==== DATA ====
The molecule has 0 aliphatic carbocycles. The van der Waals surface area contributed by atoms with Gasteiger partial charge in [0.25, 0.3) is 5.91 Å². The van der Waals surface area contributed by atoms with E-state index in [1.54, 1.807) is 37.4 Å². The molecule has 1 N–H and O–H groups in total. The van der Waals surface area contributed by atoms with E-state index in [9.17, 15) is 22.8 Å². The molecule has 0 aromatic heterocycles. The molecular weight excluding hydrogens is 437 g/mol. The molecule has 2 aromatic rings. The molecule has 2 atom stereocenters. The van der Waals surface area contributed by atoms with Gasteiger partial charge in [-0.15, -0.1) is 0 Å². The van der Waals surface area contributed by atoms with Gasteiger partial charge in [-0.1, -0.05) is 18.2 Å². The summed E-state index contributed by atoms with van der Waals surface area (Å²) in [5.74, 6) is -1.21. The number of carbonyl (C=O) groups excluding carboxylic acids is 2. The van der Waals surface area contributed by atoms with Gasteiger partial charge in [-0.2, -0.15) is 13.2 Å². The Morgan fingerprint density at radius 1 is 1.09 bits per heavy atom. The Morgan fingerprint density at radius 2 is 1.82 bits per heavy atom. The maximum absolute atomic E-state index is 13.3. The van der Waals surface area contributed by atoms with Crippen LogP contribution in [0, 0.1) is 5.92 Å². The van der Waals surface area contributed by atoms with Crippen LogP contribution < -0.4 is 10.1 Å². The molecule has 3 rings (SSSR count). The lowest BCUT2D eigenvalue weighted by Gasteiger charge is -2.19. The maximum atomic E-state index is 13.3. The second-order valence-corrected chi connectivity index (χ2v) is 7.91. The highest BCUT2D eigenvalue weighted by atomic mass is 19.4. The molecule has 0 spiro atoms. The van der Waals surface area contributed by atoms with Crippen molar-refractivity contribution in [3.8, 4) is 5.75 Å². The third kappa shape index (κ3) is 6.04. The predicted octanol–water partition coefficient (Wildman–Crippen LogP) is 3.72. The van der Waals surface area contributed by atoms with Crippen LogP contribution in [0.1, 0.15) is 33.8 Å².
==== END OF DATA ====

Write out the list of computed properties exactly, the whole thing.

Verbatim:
The molecule has 0 aliphatic carbocycles. The van der Waals surface area contributed by atoms with Gasteiger partial charge in [0.25, 0.3) is 5.91 Å². The van der Waals surface area contributed by atoms with E-state index in [1.54, 1.807) is 37.4 Å². The molecule has 1 N–H and O–H groups in total. The van der Waals surface area contributed by atoms with E-state index in [9.17, 15) is 22.8 Å². The molecule has 0 aromatic heterocycles. The molecular weight excluding hydrogens is 437 g/mol. The molecule has 2 aromatic rings. The molecule has 2 atom stereocenters. The van der Waals surface area contributed by atoms with Gasteiger partial charge in [-0.15, -0.1) is 0 Å². The van der Waals surface area contributed by atoms with Gasteiger partial charge in [-0.1, -0.05) is 18.2 Å². The summed E-state index contributed by atoms with van der Waals surface area (Å²) in [5.74, 6) is -1.21. The number of carbonyl (C=O) groups excluding carboxylic acids is 2. The van der Waals surface area contributed by atoms with Gasteiger partial charge in [-0.2, -0.15) is 13.2 Å². The Morgan fingerprint density at radius 1 is 1.09 bits per heavy atom. The Morgan fingerprint density at radius 2 is 1.82 bits per heavy atom. The maximum absolute atomic E-state index is 13.3. The van der Waals surface area contributed by atoms with Crippen LogP contribution in [0, 0.1) is 5.92 Å². The van der Waals surface area contributed by atoms with Crippen LogP contribution < -0.4 is 10.1 Å². The molecule has 3 rings (SSSR count). The lowest BCUT2D eigenvalue weighted by Gasteiger charge is -2.19. The maximum atomic E-state index is 13.3. The second-order valence-corrected chi connectivity index (χ2v) is 7.91. The highest BCUT2D eigenvalue weighted by atomic mass is 19.4. The molecule has 0 spiro atoms. The van der Waals surface area contributed by atoms with Crippen molar-refractivity contribution in [3.8, 4) is 5.75 Å². The third kappa shape index (κ3) is 6.04. The predicted octanol–water partition coefficient (Wildman–Crippen LogP) is 3.72. The van der Waals surface area contributed by atoms with Crippen LogP contribution in [0.1, 0.15) is 33.8 Å².